Did you know optometrists can take a picture of the inside of your eye? Me neither. This replaces dilation. Seeing the inside of my own eye is a freaky, out-of-body experience. But, I’ll take a dilation-free exam any day!
My optometrist asked what I did for a living during my latest check-up. As soon as I said I was a trader, she stopped me abruptly. “How long do you sit at your desk each day?” she asked. Eight to ten hours a day, I guessed.
She became intensely concerned for my eye health. I didn’t see (pun intended) the big deal.
Then I realized. I’ve only got two eyes and these puppies must last my lifetime. No replacing them like light bulbs in a lamp. So, my doctor gave me strict instructions on how to take better care of my eyes.
Why was she so concerned?
Digital Eye Strain Explained
As traders, we spend vast amounts time in front of our computers. Office workers average seven hours per day in front of theirs. But traders spend at least 30% more time at their computers (although researchers have yet to study solitary traders working from their home offices).
To put it plainly, staring at your screen for long periods of time causes far more fatigue than we realize. The American Optometric Association explains:
Viewing a computer or digital screen is different than reading a printed page. Often the letters on the computer or handheld device are not as precise or sharply defined, the level of contrast of the letters to the background is reduced, and the presence of glare and reflections on the screen may make viewing difficult.
In other words, your eyes get overworked.
As WebMD explains it, your eyes are constantly adjusting to compensate for poor contrast. Your eye has a hard time focusing on your computer monitor’s flat surface.
Your eye was designed to see depth in a mix of natural lighting conditions. Computers produce artificial depth. It’s like a magic trick that your eye doesn’t understand.
The problem compounds as you age. Your ability to focus on near versus far-away objects diminishes after age 40.
Key contributors to eye fatigue include:
- Poor office lighting
- Poor posture / office setup
- Not taking breaks
- Computer settings that aren’t tailored for your eyes
As odd as it sounds, this problem has a name: Computer Vision Syndrome (CVS) or, as it is commonly known, Digital Eye Strain.
According to the AOA, some of the most common symptoms of CVS or Digital Eye Strain are:
- blurred vision
- dry eyes
- neck and shoulder pain
What can you do to avoid digital eye strain? Here are 3 tips to make trading easier on your eyes.
Tip #1 – Change Your Office Lighting
The number one thing you can do is to change the lighting in your workspace.
Adjusting the lighting in the room can dramatically lower your eye fatigue. One of the biggest sources of eye fatigue is poor lighting contrast.
Aim for even workspace lighting without shadows. Avoid over-lighting your workspace until it’s washed out.
Specifically, here are a few adjustments you can make to create contrast between the background and foreground:
- Turn up your computer monitor’s brightness. Brighter monitors reduce the ‘flicker rate’ that can cause fatigue.
- Lower the brightness on overhead lighting, if possible.
- Place low wattage lamps on either side of your desk. (I have a lamp sitting directly behind my monitors as a backlight.)
- Do not place lights in front of the monitor since these will cause glare, which in turn will cause eye fatigue.
- If you still can see glare, try to adjust the position of the monitor until it no longer reflects the light.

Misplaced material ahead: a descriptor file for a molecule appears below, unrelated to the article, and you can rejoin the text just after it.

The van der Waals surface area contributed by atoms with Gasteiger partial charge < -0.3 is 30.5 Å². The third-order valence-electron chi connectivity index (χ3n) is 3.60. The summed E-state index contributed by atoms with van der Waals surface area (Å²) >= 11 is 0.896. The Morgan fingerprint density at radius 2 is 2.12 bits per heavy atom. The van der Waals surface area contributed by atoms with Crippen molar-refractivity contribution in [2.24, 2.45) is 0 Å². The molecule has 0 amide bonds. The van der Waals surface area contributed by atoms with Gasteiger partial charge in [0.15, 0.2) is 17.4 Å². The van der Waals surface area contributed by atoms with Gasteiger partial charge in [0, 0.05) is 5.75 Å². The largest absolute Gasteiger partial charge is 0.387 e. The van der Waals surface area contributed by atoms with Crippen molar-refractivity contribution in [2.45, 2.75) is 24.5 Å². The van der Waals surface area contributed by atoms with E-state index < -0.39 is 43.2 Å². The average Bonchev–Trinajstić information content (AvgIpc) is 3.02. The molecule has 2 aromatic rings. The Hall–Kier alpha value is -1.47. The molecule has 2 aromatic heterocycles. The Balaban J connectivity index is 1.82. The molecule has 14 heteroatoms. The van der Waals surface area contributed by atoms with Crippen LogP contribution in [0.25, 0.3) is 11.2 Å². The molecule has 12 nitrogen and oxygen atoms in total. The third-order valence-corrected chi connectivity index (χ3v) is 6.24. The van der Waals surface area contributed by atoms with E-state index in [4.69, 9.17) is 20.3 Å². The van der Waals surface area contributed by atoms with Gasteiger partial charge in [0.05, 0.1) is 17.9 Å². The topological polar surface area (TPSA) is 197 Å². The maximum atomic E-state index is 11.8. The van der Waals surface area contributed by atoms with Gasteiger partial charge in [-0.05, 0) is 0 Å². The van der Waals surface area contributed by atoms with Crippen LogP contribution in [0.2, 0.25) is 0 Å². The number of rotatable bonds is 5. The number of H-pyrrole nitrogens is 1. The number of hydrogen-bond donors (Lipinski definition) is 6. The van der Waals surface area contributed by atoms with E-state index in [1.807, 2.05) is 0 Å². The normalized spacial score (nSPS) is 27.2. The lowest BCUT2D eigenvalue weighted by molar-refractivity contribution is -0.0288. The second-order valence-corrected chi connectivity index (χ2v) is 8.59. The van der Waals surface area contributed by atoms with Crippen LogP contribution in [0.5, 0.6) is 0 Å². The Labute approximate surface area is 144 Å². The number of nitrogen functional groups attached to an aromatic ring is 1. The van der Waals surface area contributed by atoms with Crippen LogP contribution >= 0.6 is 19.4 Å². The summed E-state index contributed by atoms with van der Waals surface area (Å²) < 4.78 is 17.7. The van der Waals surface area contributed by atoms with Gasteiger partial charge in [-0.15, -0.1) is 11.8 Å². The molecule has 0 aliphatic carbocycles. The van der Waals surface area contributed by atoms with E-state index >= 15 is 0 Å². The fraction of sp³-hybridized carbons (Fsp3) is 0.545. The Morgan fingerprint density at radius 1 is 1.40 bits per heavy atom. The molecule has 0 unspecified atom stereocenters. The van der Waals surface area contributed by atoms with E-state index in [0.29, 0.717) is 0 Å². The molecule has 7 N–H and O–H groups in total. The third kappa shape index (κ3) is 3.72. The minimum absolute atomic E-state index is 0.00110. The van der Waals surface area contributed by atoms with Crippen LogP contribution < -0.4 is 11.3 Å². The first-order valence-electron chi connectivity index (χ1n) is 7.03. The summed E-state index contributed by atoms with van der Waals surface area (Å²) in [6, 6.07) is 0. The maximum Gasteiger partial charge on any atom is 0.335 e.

Tip #2 – Take Frequent Eye Breaks
Another big thing you can do for your eyes is to become more disciplined about taking breaks.
When I get focused on my work, I have a hard time breaking away. I now realize that’s a terrible excuse.
Optometrists suggest you use the “20/20/20 Rule” to avoid eye fatigue during the day. Every twenty minutes, take twenty seconds and look away from your computer. Focus your eyes on something that’s at least 20 feet away.
Translation: Look out the window for 20 seconds to let your eyes rest from near-sighted work.
If you have a hard time remembering when to take a break, set a 20-minute timer on your phone, or use a timer app on your computer.
Tip #3 – Adjust Your Computer’s Display Settings
To ease eye strain, the most important display setting on your computer is the font size.
You’ll know it’s time to increase the font size when any of these situations occur:
- You’re having a hard time seeing the print.
- It seems to be taking more effort to read the print.
- You’re having a hard time staying focused on the print.
Fortunately, if you are experiencing one of these problems, adjusting the font size is easy. The option for increasing your computer’s default font size is in your system settings. And I’ve written about this previously, here.
Do this for your trading platform as well. Most brokerages’ trading platforms allow you to customize their interface to suit your needs. This means increasing the size of text, numbers, etc.
If you need to increase font size on the fly, control-mouse-wheel works in most apps.
If you’re like most of us, you’ve probably been taking your eyes for granted. But smart traders understand that healthy eyes are a crucial component of successful trading.
You can hold your mental focus longer if you’re not struggling with headaches. You can trade well into your retirement years as long as you can continue to focus on the screen.
Being a better trader starts with simple fundamentals. Start today to improve your office lighting, take periodic breaks, and set software to a comfortable font size. In the long run, you’ll be glad you did.
We hope today’s Quick Tip helped you. If you found this helpful, you’ll want to check out the other computer How-To’s I’ve created on this page. You can always call us if you have questions: 800-387-5250